The trial of Gonen Segev, a former Israeli minister accused of spying on the state on behalf of Iran, commenced at the Jerusalem District Court Thursday.
The former minister is accused of spying and transferring secret information and knowledge to Iran since 2012, including information he accumulated during his tenure as Israel’s energy minister from 1992 to 1995, with the aim of harming Israel state security.
According to the indictment that was published on Wednesday, the former minister met his Iranian operators over a period of six years in various countries around the world, including a meeting in Iran with intelligence officials there.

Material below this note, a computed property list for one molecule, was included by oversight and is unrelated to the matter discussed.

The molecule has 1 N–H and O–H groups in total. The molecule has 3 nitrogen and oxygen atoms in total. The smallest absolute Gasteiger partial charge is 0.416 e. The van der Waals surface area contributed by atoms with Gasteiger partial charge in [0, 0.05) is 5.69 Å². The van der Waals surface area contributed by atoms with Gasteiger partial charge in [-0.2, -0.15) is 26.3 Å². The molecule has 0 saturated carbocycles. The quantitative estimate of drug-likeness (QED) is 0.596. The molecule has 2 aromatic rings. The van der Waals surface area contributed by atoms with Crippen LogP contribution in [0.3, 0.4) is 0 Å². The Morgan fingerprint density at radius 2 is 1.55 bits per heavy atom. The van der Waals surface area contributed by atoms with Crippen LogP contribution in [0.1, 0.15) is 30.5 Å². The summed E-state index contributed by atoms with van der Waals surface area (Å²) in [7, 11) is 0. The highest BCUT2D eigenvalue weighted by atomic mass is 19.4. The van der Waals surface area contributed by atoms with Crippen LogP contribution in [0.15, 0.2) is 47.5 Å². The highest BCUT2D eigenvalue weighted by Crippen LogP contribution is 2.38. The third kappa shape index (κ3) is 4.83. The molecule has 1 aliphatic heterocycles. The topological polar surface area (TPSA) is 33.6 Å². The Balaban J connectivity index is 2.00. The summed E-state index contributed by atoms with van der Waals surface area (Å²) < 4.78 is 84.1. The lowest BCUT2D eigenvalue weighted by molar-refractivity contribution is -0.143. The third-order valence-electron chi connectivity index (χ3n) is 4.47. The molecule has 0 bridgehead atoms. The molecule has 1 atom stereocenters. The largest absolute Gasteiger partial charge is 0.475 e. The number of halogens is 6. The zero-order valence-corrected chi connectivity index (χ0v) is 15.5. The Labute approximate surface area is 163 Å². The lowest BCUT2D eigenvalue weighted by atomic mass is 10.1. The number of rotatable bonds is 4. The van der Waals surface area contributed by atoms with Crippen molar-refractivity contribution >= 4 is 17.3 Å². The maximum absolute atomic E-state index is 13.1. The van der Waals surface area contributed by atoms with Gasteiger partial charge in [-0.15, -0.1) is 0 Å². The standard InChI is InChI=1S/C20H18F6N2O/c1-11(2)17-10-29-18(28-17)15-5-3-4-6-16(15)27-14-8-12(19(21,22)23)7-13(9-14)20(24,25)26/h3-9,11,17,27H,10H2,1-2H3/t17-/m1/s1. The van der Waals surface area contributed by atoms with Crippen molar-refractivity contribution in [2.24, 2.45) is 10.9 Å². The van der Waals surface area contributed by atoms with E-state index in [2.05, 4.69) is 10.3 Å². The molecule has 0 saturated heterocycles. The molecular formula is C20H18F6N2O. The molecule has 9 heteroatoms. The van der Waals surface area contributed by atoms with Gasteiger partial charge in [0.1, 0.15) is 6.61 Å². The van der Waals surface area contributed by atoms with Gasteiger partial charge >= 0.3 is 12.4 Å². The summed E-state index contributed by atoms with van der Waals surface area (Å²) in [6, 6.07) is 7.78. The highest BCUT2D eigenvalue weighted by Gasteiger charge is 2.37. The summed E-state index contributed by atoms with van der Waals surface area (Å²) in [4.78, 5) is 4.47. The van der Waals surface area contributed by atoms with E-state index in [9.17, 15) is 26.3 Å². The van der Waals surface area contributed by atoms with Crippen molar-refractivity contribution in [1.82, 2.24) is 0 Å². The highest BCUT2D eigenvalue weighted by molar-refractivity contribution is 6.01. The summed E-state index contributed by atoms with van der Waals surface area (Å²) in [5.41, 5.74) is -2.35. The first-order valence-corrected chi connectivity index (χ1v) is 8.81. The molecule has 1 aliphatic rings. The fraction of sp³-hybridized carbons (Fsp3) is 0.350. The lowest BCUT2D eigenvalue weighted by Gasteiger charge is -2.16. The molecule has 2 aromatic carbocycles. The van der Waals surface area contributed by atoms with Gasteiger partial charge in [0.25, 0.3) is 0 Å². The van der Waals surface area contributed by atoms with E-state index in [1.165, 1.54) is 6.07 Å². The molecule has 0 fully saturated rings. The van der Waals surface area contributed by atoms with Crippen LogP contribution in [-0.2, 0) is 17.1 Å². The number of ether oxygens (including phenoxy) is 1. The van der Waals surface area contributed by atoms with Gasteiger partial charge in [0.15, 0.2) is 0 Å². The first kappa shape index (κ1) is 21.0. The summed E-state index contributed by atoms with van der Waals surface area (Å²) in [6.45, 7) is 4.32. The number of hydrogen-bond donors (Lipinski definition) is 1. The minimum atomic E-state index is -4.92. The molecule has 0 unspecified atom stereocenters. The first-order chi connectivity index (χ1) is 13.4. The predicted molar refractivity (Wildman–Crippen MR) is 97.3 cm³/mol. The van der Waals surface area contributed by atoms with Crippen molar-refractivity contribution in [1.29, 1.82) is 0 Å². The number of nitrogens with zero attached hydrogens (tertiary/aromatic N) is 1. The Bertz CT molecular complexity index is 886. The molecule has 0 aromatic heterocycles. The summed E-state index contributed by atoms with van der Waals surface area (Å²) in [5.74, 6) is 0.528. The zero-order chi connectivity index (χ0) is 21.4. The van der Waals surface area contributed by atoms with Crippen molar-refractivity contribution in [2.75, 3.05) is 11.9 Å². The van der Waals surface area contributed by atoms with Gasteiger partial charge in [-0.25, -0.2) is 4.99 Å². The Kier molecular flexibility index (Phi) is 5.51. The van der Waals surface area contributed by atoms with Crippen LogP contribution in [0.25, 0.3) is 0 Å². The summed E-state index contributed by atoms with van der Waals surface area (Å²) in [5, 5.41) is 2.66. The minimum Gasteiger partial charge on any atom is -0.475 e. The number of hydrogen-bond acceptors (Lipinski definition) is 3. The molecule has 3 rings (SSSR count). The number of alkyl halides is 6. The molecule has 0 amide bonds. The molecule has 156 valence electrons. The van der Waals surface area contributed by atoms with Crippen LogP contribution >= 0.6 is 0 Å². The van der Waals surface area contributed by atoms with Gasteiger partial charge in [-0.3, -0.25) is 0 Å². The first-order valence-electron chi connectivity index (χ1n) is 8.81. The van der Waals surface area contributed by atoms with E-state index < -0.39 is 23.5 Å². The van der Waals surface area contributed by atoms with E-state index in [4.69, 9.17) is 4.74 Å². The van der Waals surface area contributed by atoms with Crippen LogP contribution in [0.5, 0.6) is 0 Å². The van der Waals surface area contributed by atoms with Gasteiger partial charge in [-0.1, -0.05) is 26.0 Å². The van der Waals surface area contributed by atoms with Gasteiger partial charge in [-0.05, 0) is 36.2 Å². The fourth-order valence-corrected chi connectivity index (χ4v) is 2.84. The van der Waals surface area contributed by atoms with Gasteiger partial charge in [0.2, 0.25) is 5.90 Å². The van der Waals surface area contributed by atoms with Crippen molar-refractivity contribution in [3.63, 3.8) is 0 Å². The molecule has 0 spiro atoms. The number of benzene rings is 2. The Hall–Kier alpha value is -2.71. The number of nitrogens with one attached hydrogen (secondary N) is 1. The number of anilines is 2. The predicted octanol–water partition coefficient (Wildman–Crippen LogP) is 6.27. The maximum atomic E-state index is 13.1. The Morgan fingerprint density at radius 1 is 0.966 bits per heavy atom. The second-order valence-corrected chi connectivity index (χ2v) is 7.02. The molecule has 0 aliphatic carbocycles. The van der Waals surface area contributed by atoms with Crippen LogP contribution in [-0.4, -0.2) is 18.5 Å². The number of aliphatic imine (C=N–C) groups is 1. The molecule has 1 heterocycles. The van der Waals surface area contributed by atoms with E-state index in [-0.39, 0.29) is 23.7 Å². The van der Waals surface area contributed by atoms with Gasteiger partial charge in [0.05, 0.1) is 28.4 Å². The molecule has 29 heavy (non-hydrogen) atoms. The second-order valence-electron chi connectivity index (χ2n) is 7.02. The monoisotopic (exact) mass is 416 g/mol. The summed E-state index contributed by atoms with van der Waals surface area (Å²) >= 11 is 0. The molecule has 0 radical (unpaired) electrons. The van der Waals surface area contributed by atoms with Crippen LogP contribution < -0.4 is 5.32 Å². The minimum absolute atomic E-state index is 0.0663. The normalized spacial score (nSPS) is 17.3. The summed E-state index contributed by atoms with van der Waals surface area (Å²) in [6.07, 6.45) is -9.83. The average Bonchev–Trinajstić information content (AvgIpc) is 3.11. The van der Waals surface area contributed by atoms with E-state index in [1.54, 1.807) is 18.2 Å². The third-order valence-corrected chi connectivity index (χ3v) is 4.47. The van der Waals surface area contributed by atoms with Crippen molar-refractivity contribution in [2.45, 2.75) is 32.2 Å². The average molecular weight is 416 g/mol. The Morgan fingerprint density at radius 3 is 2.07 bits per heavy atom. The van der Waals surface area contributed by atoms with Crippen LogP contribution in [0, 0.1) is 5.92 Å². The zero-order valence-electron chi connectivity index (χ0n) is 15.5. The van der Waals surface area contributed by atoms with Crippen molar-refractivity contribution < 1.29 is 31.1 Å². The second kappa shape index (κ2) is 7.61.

“We believe and hope that at the end of this process this affair will return to its natural dimensions and will receive the correct proportions,” said Segev’s attorney, Moshe Mazor.
Prosecutor Geula Cohen of the Jerusalem District Attorney’s Office said the case is under a gag order and most of the details can’t be published.
“This is a serious affair. When a former minister spies for an enemy state, a country at the top of the list of enemies, it is hard to ignore the severity of the acts, ” she said.
This is not Segev’s brush with the law: In 2005 he was convicted for smuggling ecstasy tablets into Israel and forging a diplomatic passport, for which he served a five-year jail term.
After he was released, he relocated to Nigeria, and lived there until he was arrested while attempting to enter Equatorial Guinea in May, and was extradited to Israel.